Your money and your partner's money.

Your money and your partner's money.

Even if you move in together for purely romantic reasons, you should still try not to lose sight of a number of practical matters. The cohabitation contract is already a big step in the right direction. However, there’s still quite some arrangements to make in the financial field. Which property and accounts are jointly owned by the partners, and what are each of your individual belongings? 

Cohabiting and will
As stated above, a cohabitation contract allows you to arrange a lot, but not everything. It would be a good idea to also draw up a will. One of the things to include is what will happen to private property owned by one of the partners, such as savings.

The cohabitation contract - when it is done right - will already stipulate that ownership remains with each of the partners individually so as to make sure that, in the event of divorce, the partner in question continues to be the owner. However, if you want your partner (instead of your family) to inherit your possessions when you die, you will need to make a will to that effect. Cohabiting does not automatically mean that you will inherit from each other when one of you dies, as is the case if you are married or in a registered partnership.

By including a survivorship clause in your cohabitation contract you can avoid certain problems. It implies, for example, that the surviving partner has access to the balance of your joint (savings) account(s).

Incidentally, just like married couples and registered partners, cohabitants can also qualify for the high exemption from inheritance tax. This means that the first €633,014 (2015) inherited by the partner is exempt from inheritance tax. This is another good reason for drawing up a cohabitation contract, because it makes cohabiting partners eligible for the high exemption after just six months. Without a cohabitation contract, it will take five years.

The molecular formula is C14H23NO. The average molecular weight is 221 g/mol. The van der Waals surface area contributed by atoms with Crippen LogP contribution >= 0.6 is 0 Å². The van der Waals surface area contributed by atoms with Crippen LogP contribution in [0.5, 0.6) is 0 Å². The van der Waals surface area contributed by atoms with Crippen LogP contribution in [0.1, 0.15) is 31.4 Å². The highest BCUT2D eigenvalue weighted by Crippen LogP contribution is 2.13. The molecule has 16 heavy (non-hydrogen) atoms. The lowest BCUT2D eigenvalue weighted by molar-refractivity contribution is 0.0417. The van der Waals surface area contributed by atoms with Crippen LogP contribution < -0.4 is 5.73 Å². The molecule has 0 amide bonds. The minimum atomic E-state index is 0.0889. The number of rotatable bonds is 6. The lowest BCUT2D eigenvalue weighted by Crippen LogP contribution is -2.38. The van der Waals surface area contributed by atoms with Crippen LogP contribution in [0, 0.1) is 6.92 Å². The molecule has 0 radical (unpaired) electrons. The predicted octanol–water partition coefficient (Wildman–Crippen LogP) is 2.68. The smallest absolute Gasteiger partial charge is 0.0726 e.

Living together and housing
 In the cohabitation contract, you can specify the proportional ownership of a home that you bought together. Suppose one of the partners invests more savings in the house. You can specify in the contract how this will be settled should you break up. If the house is owned by one of the partners, the cohabitation contract may stipulate that the other is entitled to a certain settlement on the surplus value built up by both of you should the relationship end.

Living together and household costs
The cohabitation contract describes what will be considered household costs and who is going to pay them. Partners usually agree that the costs will be shared proportionally to the net income. This also means that if one of the partners has no income, the other pays all the costs of the household.

Living together and household contents
You want to keep some items private to avoid having to distribute them at the end of the relationship. It is best to add a list to your cohabitation contract stating what items each partner has contributed (e.g. a TV, expensive sofa, etc.). Make a will stating who will get what upon your death.